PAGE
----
In State v. Preciose, 129 N.J. 451, 459 (1992), the New Jersey Supreme Court affirmed that "petitioners may be procedurally barred from relief under [PCR] if they could have, but did not, raise the claim in a prior proceeding." Defendant's sole claim is that his attorney misinformed him of the penal consequences of his guilty plea. This claim of ineffective assistance of counsel is appropriately raised for the first time in a PCR application. Id. at 460.

It is in the court's discretion whether or not to hold an evidentiary hearing. Id. at 462. Courts, generally, grant such a hearing when a PCR is grounded on ineffective assistance of counsel because "the facts often lie outside the trial record and because the attorney's testimony may be required." Ibid.

However, an evidentiary hearing need not be granted when a defendant fails to proffer a prima facie showing of ineffective assistance of counsel. Ibid.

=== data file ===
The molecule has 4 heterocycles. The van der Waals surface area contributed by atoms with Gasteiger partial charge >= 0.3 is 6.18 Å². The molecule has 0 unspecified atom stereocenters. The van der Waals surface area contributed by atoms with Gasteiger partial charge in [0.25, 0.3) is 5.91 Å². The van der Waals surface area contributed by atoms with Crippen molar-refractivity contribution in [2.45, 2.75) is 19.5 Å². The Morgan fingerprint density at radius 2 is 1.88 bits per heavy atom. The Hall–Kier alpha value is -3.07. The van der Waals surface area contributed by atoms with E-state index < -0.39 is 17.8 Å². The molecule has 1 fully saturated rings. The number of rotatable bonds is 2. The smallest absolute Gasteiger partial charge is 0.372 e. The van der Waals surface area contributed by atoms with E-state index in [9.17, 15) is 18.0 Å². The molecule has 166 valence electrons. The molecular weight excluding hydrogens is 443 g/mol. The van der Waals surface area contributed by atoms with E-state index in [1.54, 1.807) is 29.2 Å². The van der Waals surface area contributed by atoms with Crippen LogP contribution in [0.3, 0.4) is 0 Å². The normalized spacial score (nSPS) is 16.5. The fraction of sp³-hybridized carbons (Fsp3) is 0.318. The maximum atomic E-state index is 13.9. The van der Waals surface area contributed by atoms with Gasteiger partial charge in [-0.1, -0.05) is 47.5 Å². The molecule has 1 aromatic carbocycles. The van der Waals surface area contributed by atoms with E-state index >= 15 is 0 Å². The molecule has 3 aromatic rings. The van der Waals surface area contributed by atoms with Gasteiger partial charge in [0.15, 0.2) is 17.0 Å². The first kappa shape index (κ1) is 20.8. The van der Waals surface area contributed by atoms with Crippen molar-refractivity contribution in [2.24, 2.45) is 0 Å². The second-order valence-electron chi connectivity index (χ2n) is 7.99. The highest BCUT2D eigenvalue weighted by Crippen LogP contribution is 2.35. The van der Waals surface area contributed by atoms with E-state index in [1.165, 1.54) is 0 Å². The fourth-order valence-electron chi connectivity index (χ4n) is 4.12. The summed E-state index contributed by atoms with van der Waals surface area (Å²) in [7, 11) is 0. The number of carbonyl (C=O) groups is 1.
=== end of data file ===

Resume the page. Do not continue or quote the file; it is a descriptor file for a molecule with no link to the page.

Rule 3:22-10(b) further explicates this standard:

To establish a prima facie case, defendant must demonstrate a reasonable likelihood that his or her claim, viewing the facts alleged in the light most favorable to the defendant, will ultimately succeed on the merits.

Moreover, Rule 3:22-10(e) provides in pertinent part that a court shall not grant an evidentiary hearing:

(1) if an evidentiary hearing will not aid the court's analysis of the defendant's entitlement to [PCR]; (2) if the defendant's allegations are too vague, conclusory or speculative; or (3) for the purpose of permitting a defendant to investigate whether additional claims for relief exist for which defendant had not demonstrated a reasonable likelihood of success as required by [Rule] 3:22-10(b).

Defendant's counsel who represented him at the plea and sentencing hearings submitted a certification in which he stated in part: